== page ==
MANILA (Reuters) - A wrecked navy transport ship perched on a remote coral reef could be the next flashpoint in the South China Sea, where China and five other claimants bitterly dispute territory.
The Philippines is accusing China of encroachment after three Chinese ships, including a naval frigate, converged just 5 nautical miles from an old transport ship that Manila ran aground on a reef in 1999 to mark its territory.
Philippine officials say they fear the Chinese ships will block supplies to about a dozen Filipino marines stationed in abject conditions on the rusting ship, raising tensions over one of Asia’s biggest security issues.
The area, known as Second Thomas Shoal, is a strategic gateway to Reed Bank, believed to be rich in oil and natural gas. In 2010, Manila awarded an Anglo-Filipino consortium a license to explore for gas on Reed Bank but drilling stalled last year due to the presence of Chinese ships.
Manila says Reed Bank, about 80 nautical miles west of Palawan island at the southwestern end of the Philippine archipelago, is within the country’s 200-nautical mile exclusive economic zone.
Beijing says it is part of the Spratlys, a group of 250 uninhabitable islets spread over 165,000 square miles, claimed entirely by China, Taiwan and Vietnam and in part by Malaysia, Brunei and the Philippines.
“China should pull out of the area because under international law, they do not have the right to be there,” said Raul Hernandez, a spokesman for the Philippine Department of Foreign Affairs, noting the area’s proximity to Palawan, the country’s largest province. He said the Chinese ships were a “provocation and illegal presence”.
Chinese Foreign Ministry spokesman Hong Lei said on Tuesday the Second Thomas Shoal was part of the Spratly Islands, over which China had “indisputable sovereignty”.
“It is beyond reproach for Chinese boats to carry out patrols in these waters,” Hong said, adding China called on all parties to “refrain from taking actions that complicate the situation”.
The tension illustrates how a decades-old territorial squabble over the South China Sea is entering a more contentious chapter as claimant nations spread deeper into disputed waters in search of energy supplies, while building up navies and alliances with other nations.
Vietnam this week again accused China of endangering the lives of its fishermen with the ramming of a trawler in the South China Sea.
“The actions of the Chinese vessels have seriously violated Vietnam’s sovereignty, sovereign rights and jurisdiction in the East Sea, threatening lives and property damage of Vietnam’s fishermen,” Foreign Ministry spokesman Luong Thanh Nghi said in a statement posted on Tuesday. Vietnam handed a diplomatic note the Chinese Embassy in Hanoi to protest the incident.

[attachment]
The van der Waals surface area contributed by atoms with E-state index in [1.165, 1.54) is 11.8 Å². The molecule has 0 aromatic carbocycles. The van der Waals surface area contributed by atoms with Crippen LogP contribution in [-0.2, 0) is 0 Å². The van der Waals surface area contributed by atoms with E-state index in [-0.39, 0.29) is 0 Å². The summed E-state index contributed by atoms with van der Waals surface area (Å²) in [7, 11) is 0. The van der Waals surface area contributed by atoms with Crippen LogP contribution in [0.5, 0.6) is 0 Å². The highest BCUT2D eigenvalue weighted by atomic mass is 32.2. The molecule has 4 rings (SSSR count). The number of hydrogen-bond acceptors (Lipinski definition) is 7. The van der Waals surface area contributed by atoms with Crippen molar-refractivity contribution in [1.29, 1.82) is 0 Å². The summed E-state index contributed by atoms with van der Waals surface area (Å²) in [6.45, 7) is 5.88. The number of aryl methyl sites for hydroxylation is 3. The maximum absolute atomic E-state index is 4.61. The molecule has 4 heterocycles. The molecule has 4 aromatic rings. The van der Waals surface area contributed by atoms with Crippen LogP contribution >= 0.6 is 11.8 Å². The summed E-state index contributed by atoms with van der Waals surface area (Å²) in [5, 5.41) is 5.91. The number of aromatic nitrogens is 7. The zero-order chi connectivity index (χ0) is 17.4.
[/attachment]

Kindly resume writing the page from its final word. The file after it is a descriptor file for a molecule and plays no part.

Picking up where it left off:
China said it was merely acting to prevent illegal fishing in Chinese waters, adding that Vietnam’s accusations “did not accord with the facts”.
A report issued on Tuesday by Chinese military think tank the Centre for National Defence Policy said it was the U.S. “pivot” back to Asia which had “shattered” the relative calm of the South China Sea, warning of crisis ahead.
“While the conditions do not yet exist for a large-scale armed clash, the dispute is becoming normalized and long-term ... and ineffective management may lead to a serious crisis,” the report said, according to the China News Service.
The tension comes just before U.S. Defense Secretary Chuck Hagel meets his Asia-Pacific counterparts at the so-called Shangri-La Dialogue in Singapore at the weekend. The South China Sea is on the agenda of the regional security forum.
Second Thomas Shoal is one of several possible flashpoints in the South China Sea that could force the United States to intervene in defence of its Southeast Asian allies.
“CLEAR AND PRESENT DANGER”
As of Tuesday, two Chinese marine surveillance ships remained in the area, Philippine navy spokesman Colonel Edgardo Arevalo said, adding the fishing boats and the frigate had left.
“The presence of those ships is a clear and present danger,” said another senior Philippine navy officer, who declined to be identified as he is not authorized to speak to media. He said the Philippines believed China was trying to pressure it to leave the shoal.
“We don’t want to wake up one day with fresh structures sitting near our navy ship there. We have to bite the bullet and strengthen our position there or risk losing the territory.”
The Association of South East Asian Nations (ASEAN), a 10-nation grouping that includes the Philippines, has been talking to China about a binding code of conduct to ease tension. But China says it will negotiate “when the time is ripe”.
ASEAN foreign ministers are due to meet in Thailand in August to forge a position on the code of conduct before meeting Chinese officials in late August or early September in Beijing.
Zha Daojiong, an international relations professor at Beijing’s Peking University, said China was serious about asserting its claims in the South China Sea.
“There is now a quiet agreement among different Chinese voices that sometimes you have to act as well as issuing statements,” he said.
Ian Storey, a scholar at Singapore’s Institute of South East Asian Studies, said tension at Second Thomas Shoal could prove more dangerous than last year’s stand-off at unoccupied Scarborough Shoal, given the presence of Filipino troops.
“It is hard to imagine China using force to gain full control over Second Thomas, but some kind of blockade to drive out the Philippines’ troops would have to be a possibility,” Storey said. “There is a real chance of escalation or miscalculation.”
Additional reporting by Greg Torode in Hong Kong, Martin Petty in Hanoi and Terril Jones and Ben Blanchard in Beijing; Editing by Jason Szep, Robert Birsel and Michael Perry